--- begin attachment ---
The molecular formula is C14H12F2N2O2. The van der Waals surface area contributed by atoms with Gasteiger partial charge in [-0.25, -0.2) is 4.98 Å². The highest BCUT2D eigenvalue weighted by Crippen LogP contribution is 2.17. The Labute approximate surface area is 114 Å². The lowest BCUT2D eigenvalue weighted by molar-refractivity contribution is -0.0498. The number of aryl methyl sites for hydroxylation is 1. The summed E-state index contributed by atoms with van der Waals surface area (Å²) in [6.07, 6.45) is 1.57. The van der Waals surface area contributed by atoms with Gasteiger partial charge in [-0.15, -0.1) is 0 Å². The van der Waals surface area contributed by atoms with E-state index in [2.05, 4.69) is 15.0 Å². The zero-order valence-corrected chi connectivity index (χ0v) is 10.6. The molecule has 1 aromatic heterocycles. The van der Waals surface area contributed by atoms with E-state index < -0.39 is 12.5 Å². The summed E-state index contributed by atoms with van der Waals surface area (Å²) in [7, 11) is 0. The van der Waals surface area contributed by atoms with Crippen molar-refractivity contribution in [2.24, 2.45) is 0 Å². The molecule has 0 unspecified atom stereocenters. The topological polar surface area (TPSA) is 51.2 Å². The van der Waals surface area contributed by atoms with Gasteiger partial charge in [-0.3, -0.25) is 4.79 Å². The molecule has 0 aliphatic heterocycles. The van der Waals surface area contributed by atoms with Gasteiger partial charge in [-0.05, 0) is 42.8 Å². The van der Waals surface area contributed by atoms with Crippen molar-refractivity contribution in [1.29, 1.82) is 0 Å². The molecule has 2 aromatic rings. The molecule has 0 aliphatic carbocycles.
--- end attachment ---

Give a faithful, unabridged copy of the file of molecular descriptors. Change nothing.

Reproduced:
The molecular formula is C14H12F2N2O2. The van der Waals surface area contributed by atoms with Gasteiger partial charge in [-0.25, -0.2) is 4.98 Å². The highest BCUT2D eigenvalue weighted by Crippen LogP contribution is 2.17. The Labute approximate surface area is 114 Å². The lowest BCUT2D eigenvalue weighted by molar-refractivity contribution is -0.0498. The number of aryl methyl sites for hydroxylation is 1. The summed E-state index contributed by atoms with van der Waals surface area (Å²) in [6.07, 6.45) is 1.57. The van der Waals surface area contributed by atoms with Gasteiger partial charge in [-0.15, -0.1) is 0 Å². The van der Waals surface area contributed by atoms with E-state index in [2.05, 4.69) is 15.0 Å². The zero-order valence-corrected chi connectivity index (χ0v) is 10.6. The molecule has 1 aromatic heterocycles. The van der Waals surface area contributed by atoms with E-state index < -0.39 is 12.5 Å². The summed E-state index contributed by atoms with van der Waals surface area (Å²) in [7, 11) is 0. The van der Waals surface area contributed by atoms with Crippen molar-refractivity contribution in [2.24, 2.45) is 0 Å². The molecule has 0 unspecified atom stereocenters. The topological polar surface area (TPSA) is 51.2 Å². The van der Waals surface area contributed by atoms with Gasteiger partial charge in [-0.3, -0.25) is 4.79 Å². The molecule has 0 aliphatic heterocycles. The van der Waals surface area contributed by atoms with Gasteiger partial charge in [-0.05, 0) is 42.8 Å². The van der Waals surface area contributed by atoms with Crippen molar-refractivity contribution in [1.29, 1.82) is 0 Å². The molecule has 2 aromatic rings. The molecule has 0 aliphatic carbocycles.